If by "Pace of Work", you mean something like the time it takes to get something "Done" or to release, I'd encourage you to reference it in terms of value or feedback opportunities, rather than units of work.

08:22 am August 14, 2020

I've been talking about this topic a lot recently with people around. Measuring agile maturity is good, but it is secondary to the ability to deliver a product that is fit for it's need and is satisfactory to the customer and user. So I'd like to challenge this a bit to move from an "agile maturity assessment" to "product development/delivery maturity assessment".

11:06 am August 14, 2020

Another thought, why not use the Agile Manifesto's 12 principles to take a baseline and assess maturity?

11:50 am April 9, 2021

This is such a good discussion. On one hand, i do understand management wants to have a visueel representation of how teams are doing so they have a sense of control. On the other hand, having agile teams has as a consequence one doesn't need to micromanage teams and have to trust them. I know of situations, teams have to score themeselves on a maturity matrix. As a tool for themselves to help understand their strenghts and weaknesses but also to give management insight on how far teams are in the agile transition. But if teams score themselves, level 2 might mean for team A something different than for team B and the management insights are meaningless and they don't even know it. 

I am struggling with this. What is a good way to inform management/organisation on how good a team is performing? Can it be a objective measurements, like number of deployments, code quality scoring, stabilty of velocity (range), better performance figures (ie: a business process is taking less time because of better software). And can it be without manually scoring?

03:06 pm April 9, 2021

What is a good way to inform management/organisation on how good a team is performing?

Why not assess value delivered and quality achieved, and the constraints the team faces when trying to optimize such things?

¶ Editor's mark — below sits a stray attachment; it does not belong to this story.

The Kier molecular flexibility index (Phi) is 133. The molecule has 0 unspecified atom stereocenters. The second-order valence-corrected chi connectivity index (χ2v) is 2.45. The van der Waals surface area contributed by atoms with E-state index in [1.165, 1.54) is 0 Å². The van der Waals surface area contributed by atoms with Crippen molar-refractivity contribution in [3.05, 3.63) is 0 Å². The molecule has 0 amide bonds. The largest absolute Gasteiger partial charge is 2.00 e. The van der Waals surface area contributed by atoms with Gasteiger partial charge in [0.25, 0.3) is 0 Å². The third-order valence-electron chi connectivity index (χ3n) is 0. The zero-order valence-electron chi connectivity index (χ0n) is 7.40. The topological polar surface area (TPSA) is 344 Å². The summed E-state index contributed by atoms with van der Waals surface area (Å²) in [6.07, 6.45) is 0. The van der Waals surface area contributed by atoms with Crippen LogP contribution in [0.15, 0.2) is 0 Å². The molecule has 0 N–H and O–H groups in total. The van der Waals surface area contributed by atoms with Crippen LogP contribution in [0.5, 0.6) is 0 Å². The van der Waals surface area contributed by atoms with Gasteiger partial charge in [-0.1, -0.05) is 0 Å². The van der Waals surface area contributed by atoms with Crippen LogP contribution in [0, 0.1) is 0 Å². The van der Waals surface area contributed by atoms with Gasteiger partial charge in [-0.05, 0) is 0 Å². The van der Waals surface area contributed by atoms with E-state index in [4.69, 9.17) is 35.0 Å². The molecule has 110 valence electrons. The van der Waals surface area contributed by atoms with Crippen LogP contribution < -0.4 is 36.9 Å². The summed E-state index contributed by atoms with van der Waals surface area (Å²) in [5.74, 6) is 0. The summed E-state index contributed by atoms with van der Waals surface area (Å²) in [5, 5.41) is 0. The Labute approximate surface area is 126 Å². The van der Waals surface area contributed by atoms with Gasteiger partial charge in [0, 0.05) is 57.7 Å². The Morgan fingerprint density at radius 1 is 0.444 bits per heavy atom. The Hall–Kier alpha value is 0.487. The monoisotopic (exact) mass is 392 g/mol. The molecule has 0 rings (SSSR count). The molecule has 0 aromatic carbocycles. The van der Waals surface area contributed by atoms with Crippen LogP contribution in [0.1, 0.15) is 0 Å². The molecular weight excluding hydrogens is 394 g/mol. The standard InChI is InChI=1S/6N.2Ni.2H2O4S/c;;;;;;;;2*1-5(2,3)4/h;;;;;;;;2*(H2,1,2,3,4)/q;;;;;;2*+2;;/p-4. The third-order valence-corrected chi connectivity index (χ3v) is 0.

Perhaps management can then be of service to the team, by ensuring that organizational impediments to agile practice are removed.

09:12 pm April 9, 2021

Can it be a objective measurements, like number of deployments, code quality scoring, stabilty of velocity (range), better performance figures (ie: a business process is taking less time because of better software).

All of those measurements can be extremely high but the product being delivered is not something that anyone wants to use.  This is what everyone is referring to when they say to measure value and quality.  Value is perceived by the consumers.  Their willingness to spend money on, to use, to recommend to others all talk to the value that the organization is getting from the work that is being done.  Customer satisfaction scores are a better measurement of the work that a team does than number of deployments.  In a Continuous Deployment set up I could deploy 20 times a day by just adding comments or reformatting a line of code.  But does that really make a team successful?

Quality is represented by the ease of use, the absence of code defects, the availability of the product when people need it.  It isn't just about how many tests you have or the number of defects discovered in production.   A product that generates a large volume of support calls because it is not intuitive to use is an indicator of poor quality work. 

Good metrics are not the easiest to acquire. 

10:09 am July 15, 2021

What would you say is the best way to do this?

Why not assess value delivered and quality achieved, and the constraints the team faces when trying to optimize such things? 

 

03:50 pm July 15, 2021

Maturity is measured from the ability to deliver high valuable software increment and receive fast feed from end users . In this way the risk and the complexity of the domain is mitigated . This is the urgency for adopting scrum ..